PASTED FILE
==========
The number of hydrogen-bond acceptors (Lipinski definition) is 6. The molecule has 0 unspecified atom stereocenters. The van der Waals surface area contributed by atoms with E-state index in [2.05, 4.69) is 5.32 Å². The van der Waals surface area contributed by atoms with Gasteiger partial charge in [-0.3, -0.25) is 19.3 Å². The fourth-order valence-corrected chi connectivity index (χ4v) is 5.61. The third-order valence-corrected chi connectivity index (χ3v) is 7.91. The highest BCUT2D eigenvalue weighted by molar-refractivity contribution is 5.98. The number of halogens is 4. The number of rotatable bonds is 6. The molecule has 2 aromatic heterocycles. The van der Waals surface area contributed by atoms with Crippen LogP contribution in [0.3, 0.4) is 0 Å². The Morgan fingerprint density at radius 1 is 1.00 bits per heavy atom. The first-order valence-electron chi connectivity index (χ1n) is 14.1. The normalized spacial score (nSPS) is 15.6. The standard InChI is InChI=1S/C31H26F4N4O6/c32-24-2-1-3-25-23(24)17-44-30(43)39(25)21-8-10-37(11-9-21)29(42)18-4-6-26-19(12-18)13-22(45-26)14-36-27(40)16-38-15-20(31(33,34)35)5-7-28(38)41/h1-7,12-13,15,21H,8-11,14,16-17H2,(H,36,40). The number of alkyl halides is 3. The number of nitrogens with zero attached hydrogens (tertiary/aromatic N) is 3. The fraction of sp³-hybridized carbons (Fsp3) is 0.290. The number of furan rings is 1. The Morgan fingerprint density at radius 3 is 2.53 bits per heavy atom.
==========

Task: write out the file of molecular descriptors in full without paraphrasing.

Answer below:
The number of hydrogen-bond acceptors (Lipinski definition) is 6. The molecule has 0 unspecified atom stereocenters. The van der Waals surface area contributed by atoms with E-state index in [2.05, 4.69) is 5.32 Å². The van der Waals surface area contributed by atoms with Gasteiger partial charge in [-0.3, -0.25) is 19.3 Å². The fourth-order valence-corrected chi connectivity index (χ4v) is 5.61. The third-order valence-corrected chi connectivity index (χ3v) is 7.91. The highest BCUT2D eigenvalue weighted by molar-refractivity contribution is 5.98. The number of halogens is 4. The number of rotatable bonds is 6. The molecule has 2 aromatic heterocycles. The van der Waals surface area contributed by atoms with Crippen LogP contribution in [0.3, 0.4) is 0 Å². The Morgan fingerprint density at radius 1 is 1.00 bits per heavy atom. The first-order valence-electron chi connectivity index (χ1n) is 14.1. The normalized spacial score (nSPS) is 15.6. The standard InChI is InChI=1S/C31H26F4N4O6/c32-24-2-1-3-25-23(24)17-44-30(43)39(25)21-8-10-37(11-9-21)29(42)18-4-6-26-19(12-18)13-22(45-26)14-36-27(40)16-38-15-20(31(33,34)35)5-7-28(38)41/h1-7,12-13,15,21H,8-11,14,16-17H2,(H,36,40). The number of alkyl halides is 3. The number of nitrogens with zero attached hydrogens (tertiary/aromatic N) is 3. The fraction of sp³-hybridized carbons (Fsp3) is 0.290. The number of furan rings is 1. The Morgan fingerprint density at radius 3 is 2.53 bits per heavy atom.